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I can’t remember the last time I went to a circus … until we recently decided to check out the latest edition of Ringling Brothers and Barnum & Bailey’s “Greatest Show on Earth” on its Raleigh stop. 

Expand the picture and look closely: you’ll see five roustabouts in the foreground, preparing a giant airbag beneath the high wire as the elephants take center stage.What I found most fascinating about the show was not the elephants or the trapeze artists (and certainly not the raucous music), but the way the high-energy show was so carefully choreographed so that one act segued seamlessly into the next — and the key to that was the roustabouts, men and women in black jumpsuits who stayed in constant motion as they set up or took down equipment and staging to keep the show moving along. 

It wasn’t a “three-ring circus,” but was often set up as two rings, and while the spotlight was on one, the dark-clad workers were hustling to assemble props or set up safety pads in the other. When all the clowns, dancers, and performers paraded around the arena to close the show, I wished they had allowed the real wonder workers a chance to take a bow. The circus wouldn’t work without them. 

While watching the out-of-the-spotlight activity, I couldn’t help but think of a report I’d seen earlier in the day about a church plan for a service culminating in mass “Spontaneous Baptisms” — a plan that has nothing spontaneous about it. 

Elevation Church, a Southern Baptist mega-church in Charlotte, reported 689 baptisms in 2012, but more than 3,500 last year, many of them gained through carefully choreographed “spontaneous baptisms” that have been so successful that the church has posted instructions on its website for other churches seeking to orchestrate a baptism spectacuar. The attention to detail is impressive, including supply lists and percentages for each size of preprinted baptism T-shirts, shorts and underwear needed for clothing kits. Instructions are also provided for all the behind-the-scenes folk who act as crowd movers, cheerleaders, wardrobe handlers, story-collectors, picture-takers, and enthusiasm builders.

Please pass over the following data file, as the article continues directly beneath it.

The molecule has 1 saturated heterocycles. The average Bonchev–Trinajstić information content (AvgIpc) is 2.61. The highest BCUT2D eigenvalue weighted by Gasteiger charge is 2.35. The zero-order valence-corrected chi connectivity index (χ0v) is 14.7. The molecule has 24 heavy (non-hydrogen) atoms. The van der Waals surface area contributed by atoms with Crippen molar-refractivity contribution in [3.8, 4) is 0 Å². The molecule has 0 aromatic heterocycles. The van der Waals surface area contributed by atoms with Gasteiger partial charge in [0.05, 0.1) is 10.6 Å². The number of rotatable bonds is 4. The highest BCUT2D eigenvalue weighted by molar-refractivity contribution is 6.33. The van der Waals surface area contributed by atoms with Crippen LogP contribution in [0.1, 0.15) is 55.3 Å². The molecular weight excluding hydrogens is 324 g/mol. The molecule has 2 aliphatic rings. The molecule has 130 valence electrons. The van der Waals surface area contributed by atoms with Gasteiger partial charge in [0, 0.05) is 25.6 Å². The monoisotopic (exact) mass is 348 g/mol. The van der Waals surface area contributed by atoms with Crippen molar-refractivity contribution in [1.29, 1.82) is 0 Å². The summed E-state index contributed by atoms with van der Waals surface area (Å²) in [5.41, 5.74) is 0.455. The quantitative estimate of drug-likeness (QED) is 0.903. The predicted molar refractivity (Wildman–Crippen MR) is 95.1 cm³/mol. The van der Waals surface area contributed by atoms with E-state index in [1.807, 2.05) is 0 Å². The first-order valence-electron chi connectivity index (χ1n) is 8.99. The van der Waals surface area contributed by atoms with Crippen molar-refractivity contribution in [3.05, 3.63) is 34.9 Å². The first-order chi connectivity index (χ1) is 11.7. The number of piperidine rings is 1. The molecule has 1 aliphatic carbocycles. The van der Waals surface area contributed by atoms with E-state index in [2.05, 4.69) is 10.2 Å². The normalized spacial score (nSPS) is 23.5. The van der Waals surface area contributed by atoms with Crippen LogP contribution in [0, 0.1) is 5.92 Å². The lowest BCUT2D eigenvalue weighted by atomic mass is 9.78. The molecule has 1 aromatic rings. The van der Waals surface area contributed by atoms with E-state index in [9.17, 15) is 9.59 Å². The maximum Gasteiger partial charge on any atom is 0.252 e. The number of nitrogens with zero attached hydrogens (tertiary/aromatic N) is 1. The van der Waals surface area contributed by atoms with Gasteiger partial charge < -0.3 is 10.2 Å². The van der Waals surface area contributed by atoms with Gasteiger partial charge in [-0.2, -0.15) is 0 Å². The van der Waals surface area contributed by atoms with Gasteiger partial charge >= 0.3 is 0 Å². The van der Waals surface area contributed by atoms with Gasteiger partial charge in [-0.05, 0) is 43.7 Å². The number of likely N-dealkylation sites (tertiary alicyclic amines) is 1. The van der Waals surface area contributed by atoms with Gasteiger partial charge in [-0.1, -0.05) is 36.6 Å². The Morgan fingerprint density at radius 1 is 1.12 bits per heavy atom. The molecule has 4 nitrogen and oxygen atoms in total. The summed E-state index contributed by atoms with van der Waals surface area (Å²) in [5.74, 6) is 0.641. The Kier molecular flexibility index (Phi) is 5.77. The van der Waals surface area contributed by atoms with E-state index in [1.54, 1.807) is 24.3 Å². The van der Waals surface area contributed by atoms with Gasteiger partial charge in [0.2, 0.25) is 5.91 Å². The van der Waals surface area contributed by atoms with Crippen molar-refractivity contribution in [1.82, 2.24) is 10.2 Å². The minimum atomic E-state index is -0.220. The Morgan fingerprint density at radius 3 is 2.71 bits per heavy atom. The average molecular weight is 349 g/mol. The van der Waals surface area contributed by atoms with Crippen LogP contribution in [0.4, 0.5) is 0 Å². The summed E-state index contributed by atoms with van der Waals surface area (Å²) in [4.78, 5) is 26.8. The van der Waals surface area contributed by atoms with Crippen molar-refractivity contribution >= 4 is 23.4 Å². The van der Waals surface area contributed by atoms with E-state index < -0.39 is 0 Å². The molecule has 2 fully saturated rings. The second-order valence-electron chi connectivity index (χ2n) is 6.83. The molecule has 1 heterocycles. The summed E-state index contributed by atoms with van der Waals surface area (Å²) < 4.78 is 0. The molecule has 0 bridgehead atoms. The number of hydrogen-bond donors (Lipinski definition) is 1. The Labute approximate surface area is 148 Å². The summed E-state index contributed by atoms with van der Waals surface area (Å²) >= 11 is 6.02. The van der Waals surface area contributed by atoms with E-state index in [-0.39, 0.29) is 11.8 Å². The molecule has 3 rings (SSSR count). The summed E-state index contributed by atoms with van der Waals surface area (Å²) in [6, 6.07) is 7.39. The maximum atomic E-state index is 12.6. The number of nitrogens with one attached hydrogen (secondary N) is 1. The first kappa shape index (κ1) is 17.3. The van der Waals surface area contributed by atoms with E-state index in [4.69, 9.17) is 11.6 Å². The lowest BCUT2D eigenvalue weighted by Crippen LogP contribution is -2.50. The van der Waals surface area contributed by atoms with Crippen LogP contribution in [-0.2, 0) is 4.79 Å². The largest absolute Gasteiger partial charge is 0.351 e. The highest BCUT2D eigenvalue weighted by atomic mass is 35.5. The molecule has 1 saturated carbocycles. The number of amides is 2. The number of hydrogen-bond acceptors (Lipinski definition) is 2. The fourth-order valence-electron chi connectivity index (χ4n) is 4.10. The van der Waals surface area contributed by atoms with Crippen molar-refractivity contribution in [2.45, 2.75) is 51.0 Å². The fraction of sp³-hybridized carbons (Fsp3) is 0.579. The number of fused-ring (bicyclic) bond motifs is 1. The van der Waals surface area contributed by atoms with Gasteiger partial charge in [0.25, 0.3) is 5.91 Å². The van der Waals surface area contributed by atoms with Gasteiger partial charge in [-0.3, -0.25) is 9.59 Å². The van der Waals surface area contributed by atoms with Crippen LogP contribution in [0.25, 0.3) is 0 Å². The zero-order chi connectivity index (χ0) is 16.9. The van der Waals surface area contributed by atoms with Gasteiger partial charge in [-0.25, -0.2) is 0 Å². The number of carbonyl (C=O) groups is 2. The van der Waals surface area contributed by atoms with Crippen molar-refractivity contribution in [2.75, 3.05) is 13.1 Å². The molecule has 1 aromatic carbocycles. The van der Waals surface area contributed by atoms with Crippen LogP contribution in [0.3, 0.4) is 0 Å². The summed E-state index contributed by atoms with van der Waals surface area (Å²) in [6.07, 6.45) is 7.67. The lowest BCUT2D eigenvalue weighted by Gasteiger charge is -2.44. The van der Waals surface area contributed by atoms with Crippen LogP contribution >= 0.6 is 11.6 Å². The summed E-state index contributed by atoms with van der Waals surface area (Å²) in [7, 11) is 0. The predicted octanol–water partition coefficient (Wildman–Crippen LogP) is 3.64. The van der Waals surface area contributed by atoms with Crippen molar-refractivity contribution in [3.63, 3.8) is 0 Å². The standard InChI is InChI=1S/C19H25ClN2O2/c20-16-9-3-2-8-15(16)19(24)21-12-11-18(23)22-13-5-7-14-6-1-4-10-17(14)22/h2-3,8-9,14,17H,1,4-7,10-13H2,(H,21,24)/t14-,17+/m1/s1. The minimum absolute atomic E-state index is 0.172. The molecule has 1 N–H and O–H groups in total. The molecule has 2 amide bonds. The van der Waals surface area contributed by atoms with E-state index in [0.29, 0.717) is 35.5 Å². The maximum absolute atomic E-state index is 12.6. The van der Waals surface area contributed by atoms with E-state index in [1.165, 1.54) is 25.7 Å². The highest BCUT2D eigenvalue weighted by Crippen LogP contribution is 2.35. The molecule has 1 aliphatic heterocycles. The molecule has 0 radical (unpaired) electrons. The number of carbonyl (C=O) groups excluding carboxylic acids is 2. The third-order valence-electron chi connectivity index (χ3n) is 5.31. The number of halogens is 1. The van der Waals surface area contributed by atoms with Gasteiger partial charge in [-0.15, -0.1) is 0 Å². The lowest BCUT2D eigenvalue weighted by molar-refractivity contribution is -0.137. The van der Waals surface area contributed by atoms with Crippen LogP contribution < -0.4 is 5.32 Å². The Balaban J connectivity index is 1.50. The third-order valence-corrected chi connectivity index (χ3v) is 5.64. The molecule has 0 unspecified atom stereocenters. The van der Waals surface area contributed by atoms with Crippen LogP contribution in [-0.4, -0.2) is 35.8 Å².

A report by a local TV station found it surprising that the detailed strategy calls for fake converts to be planted in the crowd and to move quickly forward — by the longest and most visible routes — when the invitation is given. There’s nothing new about planting people to be “moved to respond” on cue, however. The Billy Graham Evangelistic Association has used the same strategy with great success for years, appointing multiple waves of people to respond at various points during the closing appeal. 

I am confident that the folks who script services to fabricate miraculous responses do so with sincere hearts and a desire to serve Christ, but one has to wonder if the sketchy integrity of manipulating people is good for the kingdom. The plan includes detailed instructions for every stage of mass baptisms, with special attention given to preparing name tags with tracking numbers and a media team to record each person’s 30-45 second experience of baptism (the time is also in the script). 

What the instructions do not include is anything relative to follow-up, church membership, or discipleship for those who have been run through the water. One has to hope that the tracking numbers and registration materials will support some effort to involve the freshly immersed folk in a local congregation, but one also fears that many will assume their souls are now safe so they can go back to business as usual. 

Whatever the show, it’s the people behind the scenes who make it go. Let’s hope they’re going someplace good.  

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